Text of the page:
Constance was probably the pianist, but the Hallé records show her as second harpist for the orchestra between 1935 and 1939. These records only go up to 1943, so it is quite possible that she returned to the Hallé after that time. We have evidence from a former visitor to the Harper’s home. Keith, who is now 80, contacted Elizabeth Gaskell’s House to share his memories of Constance and her time as a harpist in the Hallé Orchestra during the forties and fifties. As a young boy, Keith attended the concerts and was entranced by Constance, who later encouraged him in his studies. He remembers her as a kindly lady, who was very beautiful. Keith lived on Upper Brooke Street and often came to watch Constance through the Drawing Room window as practiced her harp. As a volunteer at Elizabeth Gaskell’s House, I remember being told this lovely story, but no-one was sure if it were true. Well I can now confirm that it is!
Keith was later invited into the house, which he remembers as being rather dilapidated even then. On passing his scholarship for Manchester Grammar School, he was given half a crown (quite an amount of money in the late fifties) and Constance gave him tea and striped fairy cakes, which he remembers vividly. In the mid-sixties, after he won a Fulbright scholarship to America, Constance helped with his expenses – by that time she had inherited money from her brother, who died in 1963. The two kept in touch for many years.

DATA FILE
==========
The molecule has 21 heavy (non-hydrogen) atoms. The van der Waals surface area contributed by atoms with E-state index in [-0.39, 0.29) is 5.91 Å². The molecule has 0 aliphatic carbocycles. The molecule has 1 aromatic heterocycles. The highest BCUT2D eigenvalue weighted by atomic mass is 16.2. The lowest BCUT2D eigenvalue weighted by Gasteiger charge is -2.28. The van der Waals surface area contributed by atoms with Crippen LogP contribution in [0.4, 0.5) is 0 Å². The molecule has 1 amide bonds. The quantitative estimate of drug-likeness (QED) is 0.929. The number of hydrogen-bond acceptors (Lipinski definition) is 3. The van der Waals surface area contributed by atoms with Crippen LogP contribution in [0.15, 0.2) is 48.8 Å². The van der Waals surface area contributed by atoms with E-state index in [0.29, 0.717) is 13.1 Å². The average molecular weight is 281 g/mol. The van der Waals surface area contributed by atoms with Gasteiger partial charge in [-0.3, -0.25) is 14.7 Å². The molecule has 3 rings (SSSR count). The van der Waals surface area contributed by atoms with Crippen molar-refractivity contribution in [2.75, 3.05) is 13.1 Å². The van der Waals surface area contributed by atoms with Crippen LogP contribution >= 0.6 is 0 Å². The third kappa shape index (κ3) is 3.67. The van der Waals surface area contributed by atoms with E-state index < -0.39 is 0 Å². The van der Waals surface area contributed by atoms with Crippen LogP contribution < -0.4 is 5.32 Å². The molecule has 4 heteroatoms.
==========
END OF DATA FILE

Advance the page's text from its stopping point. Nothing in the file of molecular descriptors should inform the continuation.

Constance’s brother, Charles Stanier Harper is an enigma. He married in 1943, yet his wife, Ellen Mullen, is listed on the 1939 census as Mullen, crossed out and replaced with Harper. The history of Charles junior is odd, as despite his marriage, he appears to have lived at 84 Plymouth Grove for at least some of that time, as his death is recorded there in October 1963. There is no mention of a wife. Moreover, the money he left in his will – £14,806 – was split between his two sisters, Constance and Lilian. Neither Nancy nor his wife, if she was still alive, inherited. His father had died four years earlier in 1959, so it looks like Constance, Lilian and Charles junior were living together at Plymouth Grove by 1959. Keith remembers a man at the house when he visited: he thought it was a gardener, but now thinks it may have been Charles senior or his son.